What's Inside My Backpack for Europe, and Beyond
Miami Beach, United States
Cataloging the current set of gear inside my pack and sharing it publicly is actually something I enjoy quite a bit. It's my perception that not enough travelers share the innards of their mobile homes, or talk specifics in any great quantity to spark ideas, or satisfy the curiosity of others.
The United States is my refueling depot. It's so amazingly easy for me to get new things or replace worn-out regulars here that it makes for a great opportunity to assess what I've got, what works, what doesn't, and make adjustments—and while I'm at it, take a few snapshots.
My bag is quite organized, with similar items (other than clothing) grouped into ditty bags (aka stuff sacks). Sloppy packing takes up a lot of additional space, and having lived out of a backpack since 2005, I've gotten very, very good at creating an organizational hierarchy in my pack that works for me.
Note: Some items are placed together in the images below for the purposes of presentation (to keep the number of pictures on the page in check).
A lot has and hasn't changed from the write-up in did in 2007 (Latin America Backpack Equipment Essentials), and I've either accumulated a lot more crap since then, or intentionally omitted a portion of my gear from the photos last year. But if you've got a specific question about an item that I didn't address in enough detail here, please give that page a quick check, as I likely wrote about it there.
Now, let's open up my backpack and see what's inside…
A Lonely Planet guidebook for Eastern Europe, and a freebie laminated foldout (double-sided) pictograph communication tool—you point at objects, or combine them, to ask questions when the verbal and physical communication barrier is too great.
I always cover my guidebooks (to keep people from confirming what they probably already know I'm glancing through).
Water and Bug Protection
A rain-fly for my backpack; a light, water resistant jacket (designed for cyclists); a slim, compact umbrella; a mosquito net; and a non-DEET-based mosquito repellant.
Wearing a poncho in the tropics will get you as wet as the rain (from all your sweat). I use an umbrella 99% of the time, and the jacket as a backup or an extra layer for cold weather.
Locks and (a Sense of) Backpack Security
A sturdy bag that holds all of my locks and the such; seven padlocks that use keys; three padlocks that use a combination; a keychain compass; two keychain mini-lights; a homemade security cable for securing my backpack; and a Kensington slot cable lock for securing my laptop.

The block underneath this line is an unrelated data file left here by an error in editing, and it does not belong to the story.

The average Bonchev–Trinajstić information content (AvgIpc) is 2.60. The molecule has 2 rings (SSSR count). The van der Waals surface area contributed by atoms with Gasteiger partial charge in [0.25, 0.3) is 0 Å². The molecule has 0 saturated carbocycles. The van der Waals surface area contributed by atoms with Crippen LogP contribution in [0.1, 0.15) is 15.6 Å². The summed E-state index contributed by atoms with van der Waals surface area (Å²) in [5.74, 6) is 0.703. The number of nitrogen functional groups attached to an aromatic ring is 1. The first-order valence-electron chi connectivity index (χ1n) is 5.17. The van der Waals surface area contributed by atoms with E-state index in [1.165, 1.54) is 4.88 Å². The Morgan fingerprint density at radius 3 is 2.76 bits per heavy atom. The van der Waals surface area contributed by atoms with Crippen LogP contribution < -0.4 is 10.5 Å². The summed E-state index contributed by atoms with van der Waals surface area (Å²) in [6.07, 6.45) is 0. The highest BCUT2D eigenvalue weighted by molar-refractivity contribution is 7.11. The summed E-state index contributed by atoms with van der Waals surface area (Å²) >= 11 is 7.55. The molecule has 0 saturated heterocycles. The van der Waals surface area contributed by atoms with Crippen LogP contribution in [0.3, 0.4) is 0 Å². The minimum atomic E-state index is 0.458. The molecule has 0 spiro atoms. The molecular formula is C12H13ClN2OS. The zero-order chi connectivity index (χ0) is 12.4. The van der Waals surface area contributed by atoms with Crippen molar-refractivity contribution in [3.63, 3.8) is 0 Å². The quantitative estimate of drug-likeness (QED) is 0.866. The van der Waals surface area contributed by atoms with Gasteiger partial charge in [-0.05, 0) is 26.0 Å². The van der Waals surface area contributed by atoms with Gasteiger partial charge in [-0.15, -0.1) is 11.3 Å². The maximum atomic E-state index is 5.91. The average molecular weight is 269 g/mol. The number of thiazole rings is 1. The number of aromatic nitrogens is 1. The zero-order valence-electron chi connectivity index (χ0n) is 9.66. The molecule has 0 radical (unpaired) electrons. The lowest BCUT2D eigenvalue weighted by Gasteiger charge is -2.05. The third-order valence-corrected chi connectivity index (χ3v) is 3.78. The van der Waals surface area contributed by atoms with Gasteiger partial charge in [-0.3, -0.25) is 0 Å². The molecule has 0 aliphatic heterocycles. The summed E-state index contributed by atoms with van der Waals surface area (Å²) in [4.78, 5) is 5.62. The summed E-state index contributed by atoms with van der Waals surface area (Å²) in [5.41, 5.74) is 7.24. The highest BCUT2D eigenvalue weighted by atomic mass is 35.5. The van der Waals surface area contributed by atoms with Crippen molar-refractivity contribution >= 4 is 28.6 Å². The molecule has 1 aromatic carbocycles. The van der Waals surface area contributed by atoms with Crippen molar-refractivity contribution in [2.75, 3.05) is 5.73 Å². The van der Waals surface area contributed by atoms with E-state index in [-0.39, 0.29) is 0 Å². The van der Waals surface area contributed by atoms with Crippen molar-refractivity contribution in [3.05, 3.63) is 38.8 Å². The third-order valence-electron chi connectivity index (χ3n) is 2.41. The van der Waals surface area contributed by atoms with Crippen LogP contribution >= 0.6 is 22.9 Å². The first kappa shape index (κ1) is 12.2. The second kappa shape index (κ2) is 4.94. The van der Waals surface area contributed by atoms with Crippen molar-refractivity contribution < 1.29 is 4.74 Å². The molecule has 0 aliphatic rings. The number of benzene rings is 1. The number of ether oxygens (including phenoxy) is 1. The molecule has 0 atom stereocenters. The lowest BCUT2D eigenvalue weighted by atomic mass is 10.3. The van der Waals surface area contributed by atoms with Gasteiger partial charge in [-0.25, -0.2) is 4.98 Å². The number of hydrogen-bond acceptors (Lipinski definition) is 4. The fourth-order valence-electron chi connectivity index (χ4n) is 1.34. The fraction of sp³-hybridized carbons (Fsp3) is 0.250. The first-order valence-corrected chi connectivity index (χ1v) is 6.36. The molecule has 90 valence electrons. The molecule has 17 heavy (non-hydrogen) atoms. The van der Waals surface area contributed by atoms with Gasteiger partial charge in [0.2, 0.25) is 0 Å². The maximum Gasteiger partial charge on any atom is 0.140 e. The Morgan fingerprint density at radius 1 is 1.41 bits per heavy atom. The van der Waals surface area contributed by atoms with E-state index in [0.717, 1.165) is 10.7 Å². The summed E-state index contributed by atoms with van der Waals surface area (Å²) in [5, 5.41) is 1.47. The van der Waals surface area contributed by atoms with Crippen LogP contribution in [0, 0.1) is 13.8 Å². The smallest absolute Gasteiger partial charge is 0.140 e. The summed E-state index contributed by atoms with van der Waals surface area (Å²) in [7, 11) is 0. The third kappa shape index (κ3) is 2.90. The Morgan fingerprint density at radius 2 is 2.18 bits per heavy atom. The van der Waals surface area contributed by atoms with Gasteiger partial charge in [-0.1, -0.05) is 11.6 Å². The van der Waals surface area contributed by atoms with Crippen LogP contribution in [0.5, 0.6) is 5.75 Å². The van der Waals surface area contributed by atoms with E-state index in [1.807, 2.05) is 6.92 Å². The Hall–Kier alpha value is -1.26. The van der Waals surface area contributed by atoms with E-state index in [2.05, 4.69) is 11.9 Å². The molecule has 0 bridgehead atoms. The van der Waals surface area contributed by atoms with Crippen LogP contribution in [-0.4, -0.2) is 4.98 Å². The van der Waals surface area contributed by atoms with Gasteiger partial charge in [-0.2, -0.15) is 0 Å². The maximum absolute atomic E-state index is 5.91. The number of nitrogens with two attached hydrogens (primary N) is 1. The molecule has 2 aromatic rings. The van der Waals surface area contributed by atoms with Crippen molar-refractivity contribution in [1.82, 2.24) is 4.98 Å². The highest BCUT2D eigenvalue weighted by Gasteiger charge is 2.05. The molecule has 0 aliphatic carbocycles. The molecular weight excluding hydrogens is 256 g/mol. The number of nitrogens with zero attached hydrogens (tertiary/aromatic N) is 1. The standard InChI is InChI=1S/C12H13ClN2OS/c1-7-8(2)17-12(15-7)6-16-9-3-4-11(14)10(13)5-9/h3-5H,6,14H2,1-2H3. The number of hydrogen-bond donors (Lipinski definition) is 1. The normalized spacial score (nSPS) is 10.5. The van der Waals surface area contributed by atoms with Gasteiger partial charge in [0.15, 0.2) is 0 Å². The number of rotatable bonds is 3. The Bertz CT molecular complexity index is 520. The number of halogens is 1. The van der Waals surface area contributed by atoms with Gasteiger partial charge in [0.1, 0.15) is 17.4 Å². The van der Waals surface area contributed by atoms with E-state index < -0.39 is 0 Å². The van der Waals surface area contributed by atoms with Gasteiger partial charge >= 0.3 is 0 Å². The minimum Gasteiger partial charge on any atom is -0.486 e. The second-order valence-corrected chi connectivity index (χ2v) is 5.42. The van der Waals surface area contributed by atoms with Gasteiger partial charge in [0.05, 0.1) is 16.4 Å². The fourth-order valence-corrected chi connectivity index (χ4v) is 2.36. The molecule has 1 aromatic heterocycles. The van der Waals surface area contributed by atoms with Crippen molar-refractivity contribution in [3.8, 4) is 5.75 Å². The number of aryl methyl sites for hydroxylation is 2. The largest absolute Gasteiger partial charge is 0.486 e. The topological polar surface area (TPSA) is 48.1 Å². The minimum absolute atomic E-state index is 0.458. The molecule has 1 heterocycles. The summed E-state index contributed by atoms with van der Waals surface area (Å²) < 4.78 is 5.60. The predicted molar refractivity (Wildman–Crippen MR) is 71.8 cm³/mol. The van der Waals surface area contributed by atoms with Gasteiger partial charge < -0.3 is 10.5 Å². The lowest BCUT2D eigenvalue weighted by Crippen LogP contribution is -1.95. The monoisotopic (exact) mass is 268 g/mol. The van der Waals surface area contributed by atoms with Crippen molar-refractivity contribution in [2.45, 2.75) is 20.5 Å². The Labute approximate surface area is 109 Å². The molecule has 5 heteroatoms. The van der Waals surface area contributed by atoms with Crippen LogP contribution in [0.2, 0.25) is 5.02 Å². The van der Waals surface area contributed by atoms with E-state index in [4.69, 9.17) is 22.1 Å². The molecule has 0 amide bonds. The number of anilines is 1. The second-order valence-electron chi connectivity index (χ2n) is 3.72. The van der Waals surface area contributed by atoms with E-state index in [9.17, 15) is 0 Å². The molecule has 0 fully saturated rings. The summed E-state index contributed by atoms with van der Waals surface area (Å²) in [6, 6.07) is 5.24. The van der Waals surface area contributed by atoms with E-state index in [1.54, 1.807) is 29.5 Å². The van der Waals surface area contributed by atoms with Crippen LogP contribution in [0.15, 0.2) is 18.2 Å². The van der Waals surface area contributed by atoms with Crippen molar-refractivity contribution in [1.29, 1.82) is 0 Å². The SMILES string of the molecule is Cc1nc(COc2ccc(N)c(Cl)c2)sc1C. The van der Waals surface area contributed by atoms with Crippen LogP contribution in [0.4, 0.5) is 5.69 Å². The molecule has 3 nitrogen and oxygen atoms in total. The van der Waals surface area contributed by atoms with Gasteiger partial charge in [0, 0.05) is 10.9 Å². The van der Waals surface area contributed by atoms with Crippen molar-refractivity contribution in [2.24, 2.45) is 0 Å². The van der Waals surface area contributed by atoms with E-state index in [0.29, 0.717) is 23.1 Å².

I carry such a wide variety of locks because there are such a wide variety of mechanisms that need to be locked. I'd love to carry only one universal lock around, but sometimes I need to lock a closet (which that big guy is great for), or the cubbyhole at a hostel. They're all used with enough regularity that I keep 'em handy.
Health and Hygiene
My blue bag is my medical bag. It looks like a lot, but it packs down small enough. Inside are the general items for dental, eye, ear, and nail care. I've got hair now, so I'm carrying a little brush—though have keenly broken the plastic handle off to save space.
I'm practically a mobile pharmacy these days, though I don't get ill often. Usually when I need to buy something from a pharmacy I get another regiment of pills (or whatever) after I've overcome the problem, and keep it in my pack for next time—if there's a next time. I usually forget what the various medications and their long, cryptic medical names (some written in Spanish and Thai) actually do when the time comes to look for the solution to an ailment in my blue bag, so I've started writing down their purpose on a sheet of paper that I keep in there.
Tiger balm is flat out one of the best things you can keep in your pack. It's topical pain relief that I've used to treat a range of issues—from ankle sprains to insect bites. Chewable Pepto-Bismol is awesome, and can be tucked away and stored wherever—like the earplugs I've decided to add to the pouch (enough for the entire family!).
I'm going to be eating like crap many days in Eastern to save on money, so I'm bringing along some vitamins. And yes, you'll need a drain stopper for washing clothes and other things—get one.
Clothespins, nylon cord for a clothesline, and powered laundry detergent. You might have access to a washing machine, but a dryer is almost certainly out of the question. Locals use the sun, and so shall you.
Current taps are extremely useful in budget rooms that have no outlets. Using one gives me a pair out outlets by screwing it between a light bulb and the socket. A second one with a funky design was picked up last year for use with the matching funky sockets found throughout SE Asia.
Outlet multipliers (110-240v), plug adapters, and rechargeable batteries (AAA and AA) with recharger are all common travel gear, but the immersion heater is a great piece of kit that allows me to bring water to a boil in less than a minute.
Nine 512MB SD cards (though I'd now strongly recommend getting extra thumb drives over extra SD cards); flexible tripod; digital camera (Nikon P5000); extra battery; charger; and wide-angle lens (that's actually for a video camcorder, but I just hold with one hand in front of the camera).